- We set the Data Type for the Attribute to JSON because we'll be passing in a few variables into the Event as a JSON object.
- Lastly, we'll also set a Default Value, which will be useful when running our tests.
2. Click Save and Close. You are returned to the Events page where your new Event is added.
After you've finished setting up the Set Position Event, you can go ahead and make the Get Position Event.
3. In Configurator > Events, click Add again:
- Enter a Short Code, Name, and Description for the Get Position Event - note that we've used Get_Pos as the Short Code.
- The Get Position Event doesn't need any Attributes because no values will be passed in.
After creating the two Events, you can attach some Cloud Code to them and prepare them for use. Firstly, for the Set Position Event:
1. Navigate to Configurator > Cloud Code.
2. Under Scripts, select Events and click the Set Position Event. A Set_Pos tab opens in the Cloud Code editor.
3. Now we can write the Cloud Code that will handle the position setting:
As you can see in this example, all you need to do is getData that was sent with the Request, get the current player using getPlayer and finally set Players Script Data using setScriptData:
var POSV = Spark.getData().POS; Spark.getPlayer().setScriptData("POSVAR", POSV);
4. Click to Save the Cloud Code script you've attached to the Set Position Event.
To enter the Cloud Code for the Get Position Event:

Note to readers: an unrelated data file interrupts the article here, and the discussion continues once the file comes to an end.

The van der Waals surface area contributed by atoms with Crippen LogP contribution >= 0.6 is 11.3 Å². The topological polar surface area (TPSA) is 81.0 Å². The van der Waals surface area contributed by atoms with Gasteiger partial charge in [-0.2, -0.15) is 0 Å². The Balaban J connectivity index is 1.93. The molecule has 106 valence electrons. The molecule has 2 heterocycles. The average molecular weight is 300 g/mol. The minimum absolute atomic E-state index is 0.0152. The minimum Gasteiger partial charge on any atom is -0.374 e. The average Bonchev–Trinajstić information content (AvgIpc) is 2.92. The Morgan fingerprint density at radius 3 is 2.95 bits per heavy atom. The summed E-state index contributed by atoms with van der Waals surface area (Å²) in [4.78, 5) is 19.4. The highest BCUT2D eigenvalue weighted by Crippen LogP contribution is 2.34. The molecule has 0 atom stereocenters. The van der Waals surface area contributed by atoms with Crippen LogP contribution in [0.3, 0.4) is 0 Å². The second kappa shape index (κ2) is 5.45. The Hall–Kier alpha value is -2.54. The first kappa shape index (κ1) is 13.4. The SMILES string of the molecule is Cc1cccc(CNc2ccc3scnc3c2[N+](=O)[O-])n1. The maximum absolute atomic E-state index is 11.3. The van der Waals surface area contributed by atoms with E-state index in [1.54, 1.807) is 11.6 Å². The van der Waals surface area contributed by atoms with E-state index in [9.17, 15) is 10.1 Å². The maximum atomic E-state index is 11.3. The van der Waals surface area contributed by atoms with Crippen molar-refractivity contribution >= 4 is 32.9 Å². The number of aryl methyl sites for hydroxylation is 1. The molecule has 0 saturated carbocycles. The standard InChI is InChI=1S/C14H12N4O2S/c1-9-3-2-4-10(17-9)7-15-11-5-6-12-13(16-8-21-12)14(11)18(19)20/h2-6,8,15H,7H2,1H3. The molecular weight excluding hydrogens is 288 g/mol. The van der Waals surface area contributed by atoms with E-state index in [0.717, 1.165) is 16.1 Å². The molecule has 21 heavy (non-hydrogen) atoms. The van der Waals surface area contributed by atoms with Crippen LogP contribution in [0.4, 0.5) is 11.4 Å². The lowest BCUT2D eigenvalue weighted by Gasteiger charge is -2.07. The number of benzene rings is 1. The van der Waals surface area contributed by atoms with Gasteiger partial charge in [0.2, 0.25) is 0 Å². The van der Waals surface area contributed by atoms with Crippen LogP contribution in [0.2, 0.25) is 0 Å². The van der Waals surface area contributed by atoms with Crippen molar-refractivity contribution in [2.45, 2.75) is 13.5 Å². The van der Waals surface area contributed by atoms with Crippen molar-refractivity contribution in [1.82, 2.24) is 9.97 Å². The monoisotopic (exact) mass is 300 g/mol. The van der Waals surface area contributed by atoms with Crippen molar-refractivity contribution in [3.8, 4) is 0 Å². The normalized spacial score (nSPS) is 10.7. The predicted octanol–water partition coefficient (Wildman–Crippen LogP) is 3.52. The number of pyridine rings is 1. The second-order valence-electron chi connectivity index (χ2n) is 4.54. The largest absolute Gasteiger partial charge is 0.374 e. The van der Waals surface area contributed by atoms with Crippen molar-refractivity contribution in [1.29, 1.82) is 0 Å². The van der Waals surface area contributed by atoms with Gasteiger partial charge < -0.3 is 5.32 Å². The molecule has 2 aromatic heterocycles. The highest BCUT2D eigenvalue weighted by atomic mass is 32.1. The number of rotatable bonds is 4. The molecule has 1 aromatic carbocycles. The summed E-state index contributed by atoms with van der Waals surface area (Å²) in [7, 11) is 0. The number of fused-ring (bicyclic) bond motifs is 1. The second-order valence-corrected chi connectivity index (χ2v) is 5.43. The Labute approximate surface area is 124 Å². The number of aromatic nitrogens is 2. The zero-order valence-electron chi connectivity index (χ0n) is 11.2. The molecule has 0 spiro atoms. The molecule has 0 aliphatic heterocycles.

1. Navigate to Configurator > Cloud Code.
2. Under Scripts, select Events and click the Get Position Event. A Get_Pos tab opens in the Cloud Code editor.
3. Now we can write the Cloud Code:
The Get Position Event is essentially a reverse of the Set Position Event. Here we get the Player using getPlayer, then we retrieve the Script Data that was Set for this player using getScriptData. Finally, we use setScriptData to set the position in the Response of the Event:
var POS = Spark.getPlayer().getScriptData("POSVAR"); Spark.setScriptData("POS", POS);
4. Click to Save the Cloud Code script you've attached to the Get Position Event.
1. Firstly, you will need to register a new player. This can be achieved by using the RegistrationRequest. To do so, you'll need to navigate to the Test Harness and under Authentication select the RegistrationRequest, fill in the JSON details, and click Send Request:
- Note that in the RegistrationResponse the newPlayer parameter shows as true.
2. Now you'll want to call the Set Position Event to set the X, Y and Z coordinates in the player's Script Data. To do so, go to the LogEvent and select the Set Position Event. Fill in the JSON details and click Send Request:
Note: If you had Debug Requests ticked, the Cloud Code Debugger will automatically open. This only happens if the Request has some Cloud Code set on it. Either step through the code or stop debugging. You can read more about the debugger here .
3. You can now validate that the POS has been set in the players Script Data by calling an AccountDetailsRequest.
4. Finally, you can retrieve the data stored in the player's Script Data by running the Get Position Event. The position values you'll see in the Response are those set using Spark.setScriptData in our Cloud Code.